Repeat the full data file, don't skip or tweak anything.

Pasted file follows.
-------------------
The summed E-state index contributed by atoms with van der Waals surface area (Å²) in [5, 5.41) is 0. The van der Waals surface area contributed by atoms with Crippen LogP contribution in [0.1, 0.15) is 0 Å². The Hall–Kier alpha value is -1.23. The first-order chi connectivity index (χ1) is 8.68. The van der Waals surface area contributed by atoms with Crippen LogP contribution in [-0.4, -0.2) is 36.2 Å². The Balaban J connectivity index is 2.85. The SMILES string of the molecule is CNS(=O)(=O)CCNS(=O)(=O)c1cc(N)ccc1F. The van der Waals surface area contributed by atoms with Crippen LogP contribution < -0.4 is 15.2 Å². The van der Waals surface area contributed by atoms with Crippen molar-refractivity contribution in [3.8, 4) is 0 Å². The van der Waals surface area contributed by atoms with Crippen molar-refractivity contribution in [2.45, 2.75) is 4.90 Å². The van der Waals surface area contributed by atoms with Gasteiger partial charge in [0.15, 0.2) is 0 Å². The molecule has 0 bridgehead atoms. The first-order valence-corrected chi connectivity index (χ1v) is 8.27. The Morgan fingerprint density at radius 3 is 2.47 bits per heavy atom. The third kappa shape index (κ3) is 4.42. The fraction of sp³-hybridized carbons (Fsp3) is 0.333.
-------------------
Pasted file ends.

The summed E-state index contributed by atoms with van der Waals surface area (Å²) in [5, 5.41) is 0. The van der Waals surface area contributed by atoms with Crippen LogP contribution in [0.1, 0.15) is 0 Å². The Hall–Kier alpha value is -1.23. The first-order chi connectivity index (χ1) is 8.68. The van der Waals surface area contributed by atoms with Crippen LogP contribution in [-0.4, -0.2) is 36.2 Å². The Balaban J connectivity index is 2.85. The SMILES string of the molecule is CNS(=O)(=O)CCNS(=O)(=O)c1cc(N)ccc1F. The van der Waals surface area contributed by atoms with Crippen LogP contribution < -0.4 is 15.2 Å². The van der Waals surface area contributed by atoms with Crippen molar-refractivity contribution in [3.8, 4) is 0 Å². The van der Waals surface area contributed by atoms with Crippen molar-refractivity contribution in [2.45, 2.75) is 4.90 Å². The van der Waals surface area contributed by atoms with Gasteiger partial charge in [0.15, 0.2) is 0 Å². The molecule has 0 bridgehead atoms. The first-order valence-corrected chi connectivity index (χ1v) is 8.27. The Morgan fingerprint density at radius 3 is 2.47 bits per heavy atom. The third kappa shape index (κ3) is 4.42. The fraction of sp³-hybridized carbons (Fsp3) is 0.333.